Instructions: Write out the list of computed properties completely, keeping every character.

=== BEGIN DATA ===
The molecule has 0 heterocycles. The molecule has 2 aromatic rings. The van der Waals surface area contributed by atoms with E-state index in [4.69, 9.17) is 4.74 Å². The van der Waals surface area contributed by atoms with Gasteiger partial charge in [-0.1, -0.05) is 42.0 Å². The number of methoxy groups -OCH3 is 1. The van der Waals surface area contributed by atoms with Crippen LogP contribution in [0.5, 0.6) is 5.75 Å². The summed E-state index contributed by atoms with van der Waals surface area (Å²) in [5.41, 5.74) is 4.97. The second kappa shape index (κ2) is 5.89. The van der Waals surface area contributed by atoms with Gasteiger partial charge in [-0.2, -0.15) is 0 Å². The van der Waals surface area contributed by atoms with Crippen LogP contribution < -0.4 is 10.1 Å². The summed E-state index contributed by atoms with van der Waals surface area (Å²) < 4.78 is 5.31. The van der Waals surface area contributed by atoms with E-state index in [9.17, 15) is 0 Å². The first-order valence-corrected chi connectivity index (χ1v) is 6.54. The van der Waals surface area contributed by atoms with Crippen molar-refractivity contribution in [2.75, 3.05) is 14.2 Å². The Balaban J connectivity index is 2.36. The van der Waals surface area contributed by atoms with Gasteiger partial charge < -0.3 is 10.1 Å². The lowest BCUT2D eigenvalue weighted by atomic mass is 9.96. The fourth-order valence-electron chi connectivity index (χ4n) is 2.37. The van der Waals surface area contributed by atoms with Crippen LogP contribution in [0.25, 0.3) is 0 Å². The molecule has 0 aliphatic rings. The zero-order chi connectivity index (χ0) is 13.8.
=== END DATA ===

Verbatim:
The molecule has 0 heterocycles. The molecule has 2 aromatic rings. The van der Waals surface area contributed by atoms with E-state index in [4.69, 9.17) is 4.74 Å². The van der Waals surface area contributed by atoms with Gasteiger partial charge in [-0.1, -0.05) is 42.0 Å². The number of methoxy groups -OCH3 is 1. The van der Waals surface area contributed by atoms with Crippen LogP contribution in [0.5, 0.6) is 5.75 Å². The summed E-state index contributed by atoms with van der Waals surface area (Å²) in [5.41, 5.74) is 4.97. The second kappa shape index (κ2) is 5.89. The van der Waals surface area contributed by atoms with Gasteiger partial charge in [-0.2, -0.15) is 0 Å². The van der Waals surface area contributed by atoms with Crippen LogP contribution < -0.4 is 10.1 Å². The summed E-state index contributed by atoms with van der Waals surface area (Å²) < 4.78 is 5.31. The van der Waals surface area contributed by atoms with E-state index in [9.17, 15) is 0 Å². The first-order valence-corrected chi connectivity index (χ1v) is 6.54. The van der Waals surface area contributed by atoms with Crippen molar-refractivity contribution in [2.75, 3.05) is 14.2 Å². The Balaban J connectivity index is 2.36. The van der Waals surface area contributed by atoms with Gasteiger partial charge < -0.3 is 10.1 Å². The lowest BCUT2D eigenvalue weighted by atomic mass is 9.96. The fourth-order valence-electron chi connectivity index (χ4n) is 2.37. The van der Waals surface area contributed by atoms with Crippen LogP contribution in [0.25, 0.3) is 0 Å². The molecule has 0 aliphatic rings. The zero-order chi connectivity index (χ0) is 13.8.